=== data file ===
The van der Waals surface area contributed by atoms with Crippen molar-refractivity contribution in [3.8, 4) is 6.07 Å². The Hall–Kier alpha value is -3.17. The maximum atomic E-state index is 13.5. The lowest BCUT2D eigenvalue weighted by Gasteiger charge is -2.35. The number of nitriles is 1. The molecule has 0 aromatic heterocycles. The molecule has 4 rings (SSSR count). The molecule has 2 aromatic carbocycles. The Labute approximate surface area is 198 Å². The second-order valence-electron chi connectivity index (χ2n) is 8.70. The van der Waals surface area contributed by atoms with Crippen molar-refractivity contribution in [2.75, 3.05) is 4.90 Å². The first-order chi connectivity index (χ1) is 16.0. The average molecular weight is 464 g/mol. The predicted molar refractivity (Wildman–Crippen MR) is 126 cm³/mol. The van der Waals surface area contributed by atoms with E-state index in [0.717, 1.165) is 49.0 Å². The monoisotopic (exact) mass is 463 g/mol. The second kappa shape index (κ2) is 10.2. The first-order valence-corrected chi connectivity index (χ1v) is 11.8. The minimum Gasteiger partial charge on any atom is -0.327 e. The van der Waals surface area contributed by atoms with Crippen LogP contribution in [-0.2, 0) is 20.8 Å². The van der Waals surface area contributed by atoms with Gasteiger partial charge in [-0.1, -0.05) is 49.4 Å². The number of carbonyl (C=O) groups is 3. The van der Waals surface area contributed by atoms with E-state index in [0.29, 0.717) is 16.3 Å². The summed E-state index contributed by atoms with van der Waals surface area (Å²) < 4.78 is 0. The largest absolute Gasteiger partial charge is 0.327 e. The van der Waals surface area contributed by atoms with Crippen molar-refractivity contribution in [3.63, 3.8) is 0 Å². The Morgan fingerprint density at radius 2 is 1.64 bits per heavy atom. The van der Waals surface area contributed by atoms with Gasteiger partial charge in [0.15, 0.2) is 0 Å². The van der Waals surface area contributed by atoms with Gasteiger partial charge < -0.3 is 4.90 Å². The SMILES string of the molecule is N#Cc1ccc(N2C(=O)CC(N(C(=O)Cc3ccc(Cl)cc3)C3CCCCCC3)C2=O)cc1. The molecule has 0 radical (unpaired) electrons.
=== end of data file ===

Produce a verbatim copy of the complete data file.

The van der Waals surface area contributed by atoms with Crippen molar-refractivity contribution in [3.8, 4) is 6.07 Å². The Hall–Kier alpha value is -3.17. The maximum atomic E-state index is 13.5. The lowest BCUT2D eigenvalue weighted by Gasteiger charge is -2.35. The number of nitriles is 1. The molecule has 0 aromatic heterocycles. The molecule has 4 rings (SSSR count). The molecule has 2 aromatic carbocycles. The Labute approximate surface area is 198 Å². The second-order valence-electron chi connectivity index (χ2n) is 8.70. The van der Waals surface area contributed by atoms with Crippen molar-refractivity contribution in [2.75, 3.05) is 4.90 Å². The first-order chi connectivity index (χ1) is 16.0. The average molecular weight is 464 g/mol. The predicted molar refractivity (Wildman–Crippen MR) is 126 cm³/mol. The van der Waals surface area contributed by atoms with E-state index in [0.717, 1.165) is 49.0 Å². The monoisotopic (exact) mass is 463 g/mol. The second kappa shape index (κ2) is 10.2. The first-order valence-corrected chi connectivity index (χ1v) is 11.8. The minimum Gasteiger partial charge on any atom is -0.327 e. The van der Waals surface area contributed by atoms with Crippen LogP contribution in [-0.2, 0) is 20.8 Å². The van der Waals surface area contributed by atoms with Gasteiger partial charge in [-0.1, -0.05) is 49.4 Å². The number of carbonyl (C=O) groups is 3. The van der Waals surface area contributed by atoms with E-state index in [0.29, 0.717) is 16.3 Å². The summed E-state index contributed by atoms with van der Waals surface area (Å²) < 4.78 is 0. The largest absolute Gasteiger partial charge is 0.327 e. The van der Waals surface area contributed by atoms with Crippen molar-refractivity contribution in [3.63, 3.8) is 0 Å². The Morgan fingerprint density at radius 2 is 1.64 bits per heavy atom. The van der Waals surface area contributed by atoms with Gasteiger partial charge in [0.15, 0.2) is 0 Å². The van der Waals surface area contributed by atoms with Gasteiger partial charge < -0.3 is 4.90 Å². The SMILES string of the molecule is N#Cc1ccc(N2C(=O)CC(N(C(=O)Cc3ccc(Cl)cc3)C3CCCCCC3)C2=O)cc1. The molecule has 0 radical (unpaired) electrons.